Planescape: Torment: Enhanced Edition

Game review by
David Wolinsky, Common Sense Media
Planescape: Torment: Enhanced Edition Game Poster Image
Challenging, mature philosophical tale gets tons of updates.

Parents say

age 14+
Based on 1 review

Kids say

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A lot or a little?

The parents' guide to what's in this game.

Positive Messages

Lots of room for, weight given to, moral gray areas, unsurprising given game's literary leanings. 

Positive Role Models & Representations

No true heroes. You can play as a manipulative, openly mocking jerk or can try to be more kind, sympathetic. Neither are "right," since they yield different results, paths in story.

Ease of Play

Skewed more towards veteran, picky RPG players, there's a lot of strategy, skills, items to master, expansive set of abilities you can unlock but still be in dark about how to use. Even with updated interface, there's still a considerable learning curve.

Violence

Combat tends to be cartoonish, with enemies disappearing in a puff of smoke, leaving treasure behind. There can be occasional bits of gore, though environments are frequently grislier in text description.

Sex

Some female characters appear scantily clad, suggestive discussions of prostitution.

Language

Occasional rough adult language meant to convey a gritty world, though not much profanity used.

Consumerism
Drinking, Drugs & Smoking

What parents need to know

Parents need to know that Planescape: Torment: Enhanced Edition is a downloadable role-playing game (RPG). It's a considerably overhauled and remastered version of the 1999 role-playing video game of the same name. Players will face combat, but it's cartoonish with enemies disappearing in clouds of smoke, leaving loot behind. Descriptions of environments are more gruesome than battle. There's also some frank discussions of prostitution, and female characters can be seen scantily clad throughout the game. While language is coarse and strays towards adult themes, profanity is rarely used. Aside from all of this, the complex nature of the game tends to leave this as a title for serious fans of the genre.

User Reviews

  • Parents say
  • Kids say
Adult Written bySam Marrick June 20, 2017

Classic

More interactive novel than game, but it works and reads great. The EE also ir9ns out the clunky combat and visual bumps. If you enjoy Pillars of Eternity or Ty... Continue reading

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What's it about?

PLANESCAPE: TORMENT: ENHANCED EDITION takes place in and around the city of Sigil, a massive hub with portals to other planes of existence. You play as The Nameless One, an amnesiac man who awakens in a Sigil morgue and tries to piece together who he is and what happened to him -- and also why he can't seem to die, for good. The tone of the game doesn't shy away from disturbing, existential themes. As you progress through your journey, you'll meet other characters and people who join your party similarly grappling with their immortality as the game by and large asks you to consider what can change the nature of a person.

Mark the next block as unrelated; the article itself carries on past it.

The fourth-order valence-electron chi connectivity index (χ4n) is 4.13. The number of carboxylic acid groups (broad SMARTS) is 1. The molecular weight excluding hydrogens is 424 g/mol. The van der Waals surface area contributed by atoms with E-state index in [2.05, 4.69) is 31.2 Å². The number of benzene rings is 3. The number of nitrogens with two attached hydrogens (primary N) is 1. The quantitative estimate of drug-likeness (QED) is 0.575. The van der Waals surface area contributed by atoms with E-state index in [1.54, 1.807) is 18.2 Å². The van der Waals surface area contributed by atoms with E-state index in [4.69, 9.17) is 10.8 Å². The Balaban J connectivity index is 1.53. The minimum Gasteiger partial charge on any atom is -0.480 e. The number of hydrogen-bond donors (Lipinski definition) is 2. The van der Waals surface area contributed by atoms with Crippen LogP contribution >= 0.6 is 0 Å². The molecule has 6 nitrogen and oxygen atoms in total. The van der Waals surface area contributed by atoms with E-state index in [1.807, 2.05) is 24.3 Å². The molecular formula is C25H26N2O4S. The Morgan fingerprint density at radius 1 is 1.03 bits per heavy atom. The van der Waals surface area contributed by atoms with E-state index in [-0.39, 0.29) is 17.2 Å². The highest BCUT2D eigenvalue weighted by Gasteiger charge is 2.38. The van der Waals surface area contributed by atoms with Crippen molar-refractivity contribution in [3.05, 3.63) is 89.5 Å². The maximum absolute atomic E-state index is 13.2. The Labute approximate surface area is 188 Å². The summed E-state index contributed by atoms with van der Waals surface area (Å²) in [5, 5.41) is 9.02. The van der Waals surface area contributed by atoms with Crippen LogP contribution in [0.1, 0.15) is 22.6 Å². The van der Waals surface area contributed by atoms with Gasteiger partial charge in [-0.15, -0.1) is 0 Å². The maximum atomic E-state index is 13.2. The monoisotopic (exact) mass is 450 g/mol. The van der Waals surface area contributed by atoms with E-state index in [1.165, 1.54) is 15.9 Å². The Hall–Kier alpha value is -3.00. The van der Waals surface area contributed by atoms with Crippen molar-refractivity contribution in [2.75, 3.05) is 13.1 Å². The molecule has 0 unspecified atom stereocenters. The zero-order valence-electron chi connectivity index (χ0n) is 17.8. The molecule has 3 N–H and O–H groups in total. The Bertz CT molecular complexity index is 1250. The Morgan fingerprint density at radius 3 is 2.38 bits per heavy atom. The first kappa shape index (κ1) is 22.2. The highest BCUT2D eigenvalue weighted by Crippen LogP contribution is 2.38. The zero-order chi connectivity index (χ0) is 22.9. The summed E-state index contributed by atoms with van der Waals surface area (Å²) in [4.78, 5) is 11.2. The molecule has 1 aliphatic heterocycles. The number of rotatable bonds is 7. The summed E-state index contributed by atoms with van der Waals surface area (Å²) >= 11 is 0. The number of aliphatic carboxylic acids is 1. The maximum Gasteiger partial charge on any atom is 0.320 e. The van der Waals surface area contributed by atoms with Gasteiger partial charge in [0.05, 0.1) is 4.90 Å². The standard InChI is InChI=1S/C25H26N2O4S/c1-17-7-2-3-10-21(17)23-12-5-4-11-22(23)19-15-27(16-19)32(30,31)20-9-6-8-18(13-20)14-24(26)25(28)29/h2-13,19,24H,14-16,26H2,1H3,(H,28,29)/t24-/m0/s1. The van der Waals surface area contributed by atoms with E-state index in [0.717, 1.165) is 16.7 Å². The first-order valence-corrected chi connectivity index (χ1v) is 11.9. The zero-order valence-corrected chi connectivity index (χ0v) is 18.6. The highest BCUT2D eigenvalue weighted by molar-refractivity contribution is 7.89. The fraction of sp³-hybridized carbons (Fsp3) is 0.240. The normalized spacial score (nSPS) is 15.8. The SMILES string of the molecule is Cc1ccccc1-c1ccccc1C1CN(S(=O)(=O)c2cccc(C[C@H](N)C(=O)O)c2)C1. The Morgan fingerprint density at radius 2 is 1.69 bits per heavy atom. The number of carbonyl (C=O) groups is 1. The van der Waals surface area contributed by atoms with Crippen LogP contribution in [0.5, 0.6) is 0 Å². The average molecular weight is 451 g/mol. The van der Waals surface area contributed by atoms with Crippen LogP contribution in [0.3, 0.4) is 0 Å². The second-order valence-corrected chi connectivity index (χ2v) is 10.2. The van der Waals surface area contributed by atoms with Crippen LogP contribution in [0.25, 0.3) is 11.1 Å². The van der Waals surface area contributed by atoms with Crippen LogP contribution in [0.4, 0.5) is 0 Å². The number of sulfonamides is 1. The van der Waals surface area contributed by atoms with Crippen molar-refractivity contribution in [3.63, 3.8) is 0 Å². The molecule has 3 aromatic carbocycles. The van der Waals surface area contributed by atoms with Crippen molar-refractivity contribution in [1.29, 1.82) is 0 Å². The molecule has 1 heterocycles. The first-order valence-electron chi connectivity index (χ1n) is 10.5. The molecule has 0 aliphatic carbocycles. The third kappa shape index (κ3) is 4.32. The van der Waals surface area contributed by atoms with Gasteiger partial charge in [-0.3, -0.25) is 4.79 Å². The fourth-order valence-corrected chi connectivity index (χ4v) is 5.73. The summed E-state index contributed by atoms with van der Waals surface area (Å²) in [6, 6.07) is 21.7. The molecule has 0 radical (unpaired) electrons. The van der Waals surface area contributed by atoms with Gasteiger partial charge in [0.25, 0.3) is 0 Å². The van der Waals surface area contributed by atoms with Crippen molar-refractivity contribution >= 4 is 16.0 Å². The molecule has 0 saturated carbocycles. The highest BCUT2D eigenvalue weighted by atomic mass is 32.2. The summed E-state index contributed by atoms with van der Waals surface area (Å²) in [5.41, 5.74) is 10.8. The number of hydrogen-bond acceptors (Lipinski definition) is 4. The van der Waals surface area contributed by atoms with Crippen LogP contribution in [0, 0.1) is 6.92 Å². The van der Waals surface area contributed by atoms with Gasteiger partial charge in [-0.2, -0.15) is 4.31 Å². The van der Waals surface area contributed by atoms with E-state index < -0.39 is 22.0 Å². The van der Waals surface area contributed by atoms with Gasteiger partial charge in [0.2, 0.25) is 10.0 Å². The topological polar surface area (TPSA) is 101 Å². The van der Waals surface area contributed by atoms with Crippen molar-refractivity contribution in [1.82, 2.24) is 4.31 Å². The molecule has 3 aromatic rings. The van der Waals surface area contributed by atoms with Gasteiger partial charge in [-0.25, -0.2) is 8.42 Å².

Is it any good?

If you're looking for an RPG experience that doesn't coddle you, this updated classic adventure is well worth your time. Although no game is perfect, this 2017 update of the 1999 game packs a ton of enhancements that help to get it a lot closer. Chances are if you've played an action-RPG in the last 20 years, you've played something that takes cues from or flat-out tries to imitate Planescape: Torment. The enhanced edition boasts countless gameplay updates and bug fixes to help better realize the creators' original vision for the game, with a few strictly modern concessions like a far better inventory management screen and nice frills like remastered music. These are benefits you'll enjoy whether you played the original game or not. 

Still, there's no hiding the fact that is a 20-year-old game under the hood. Newcomers will likely be turned off or take a while to come around on the sheer amount of dialog and text that's in the game. The combat, similarly, is about as simple as it can get: you just click and wait. Twitchier players or those who have become accustomed to slashing, bashing, and running all around during fights in RPGs will likely only be frustrated or confused by the simpler, arguably clunkier approach. While there's no denying the game's influence on other more modern games, taken at face value, it's a refreshing and just so markedly different adventure with meaningful choices where you can forge your own path and discover so much. Other games brag about doing the same, but Planescape really does it.

Talk to your kids about ...

  • Families can talk about reincarnation. Do you believe in it? Why or why not? 

  • Where do you feel your innate instincts, curiosities, and knowledge about things come from? In other words, when you come across things that are new to you, how you do start to understand them and why do you think you understand them?

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